Microsoft Access Office VB VBA Help and Examples
           
             

Calculating and Formatting Dates and Times

This section tells you all about Access and Dates and Times and some of the formulas you can use with them. First of all lets talk about how access understands a date or time.

Access thinks that 1 is one day. So using this formula if we add 7 to a date we are adding one week. Access also stores dates as numbers where the date it works from is 30th December 1899, which is equal to zero, and guess what .... 29th December 1899 is -1. 

Now before you start worrying about converting all these numbers e.t.c don't worry. It is very rare that you will need to do this. But having this knowledge can save considerable amounts of time when calculating with dates. So lets start first with displaying dates. We can format a date/time using the Format command

Format(#14/03/71 19:00:00#,"Long Date")

gives 14 march 1971, as we have asked for a date format it drops the time. Note the use of the # symbol. You can use speechmarks instead but it's worth getting use to using # as it tells Access that the figure enclose is a date/time. Other options for the second part of the function are...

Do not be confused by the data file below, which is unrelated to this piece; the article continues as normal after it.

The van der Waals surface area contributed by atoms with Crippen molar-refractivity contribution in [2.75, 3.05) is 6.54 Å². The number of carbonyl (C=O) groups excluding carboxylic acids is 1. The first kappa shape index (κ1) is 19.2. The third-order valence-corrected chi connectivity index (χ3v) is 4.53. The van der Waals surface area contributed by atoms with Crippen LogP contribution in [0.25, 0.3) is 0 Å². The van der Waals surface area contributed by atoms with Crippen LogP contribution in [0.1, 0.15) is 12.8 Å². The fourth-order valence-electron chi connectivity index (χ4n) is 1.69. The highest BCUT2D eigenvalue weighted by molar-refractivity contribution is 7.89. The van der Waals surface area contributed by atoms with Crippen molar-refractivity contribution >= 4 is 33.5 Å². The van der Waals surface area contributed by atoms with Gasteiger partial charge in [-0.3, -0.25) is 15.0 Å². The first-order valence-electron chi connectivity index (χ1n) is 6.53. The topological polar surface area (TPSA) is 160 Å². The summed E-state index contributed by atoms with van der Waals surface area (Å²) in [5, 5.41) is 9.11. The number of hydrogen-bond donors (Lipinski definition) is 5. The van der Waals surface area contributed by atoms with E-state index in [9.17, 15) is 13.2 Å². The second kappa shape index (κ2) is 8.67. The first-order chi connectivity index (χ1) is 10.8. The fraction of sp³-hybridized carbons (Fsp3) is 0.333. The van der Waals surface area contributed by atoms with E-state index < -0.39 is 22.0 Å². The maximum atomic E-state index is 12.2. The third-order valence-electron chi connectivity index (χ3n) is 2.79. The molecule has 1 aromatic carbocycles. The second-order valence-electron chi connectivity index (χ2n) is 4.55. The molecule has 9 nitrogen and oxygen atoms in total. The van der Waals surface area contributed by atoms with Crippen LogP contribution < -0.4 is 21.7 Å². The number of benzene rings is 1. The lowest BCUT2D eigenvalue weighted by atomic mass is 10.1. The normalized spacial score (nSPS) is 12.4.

Format Result
"General Date" 14/03/1971 19:00:00
"Short Date" 14/03/1971
"Long Time" 19:00:00
"Medium Time" 07:00
"Short Time" 19:00
"DD,MMM,YYYY" 14,Mar,71
"hh.nn.ss" 19.00.00
"MMMM/YY" March/71

You can see from the last three that you can make up your own formats. Look up date formats in the help for more examples.
So how do we calculate with dates.

Basic Addition and Subtraction
If 1 = one day then 1/24 = 1 hour (1/24)/60 = 1 minute and  ((1/24)/60)/60) = 1 second
So #14/03/1971# - 1   will give  13/03/1971

If you want an accurate method use DateAdd
DateAdd("n",3600,#14/03/1971#) gives 16/03/1971 12:00:00 
We have added 3600 minutes. Note Minutes is specified by "n" as "m" is months.

If you want to work out the difference between two dates then use DateDiff
DateDiff("n",#13/03/1971#,#14/03/1971#) gives 1440
We have calculated the number of minutes between two dates. You could calculate the number of year , months , days hours e.t.c

and last but not least if you want to work out the number of shift hours worked but it may be the case that this sometimes rolls over midnight then...
IIf([StartTime]<[EndTime],DateDiff("h",[StartTime],[EndTime]),24-DateDiff("h",[EndTime],[StartTime]))

 

Hopefully this little insight gives you an idea of what you can do. For more information look in the Access help for the individual functions.

 
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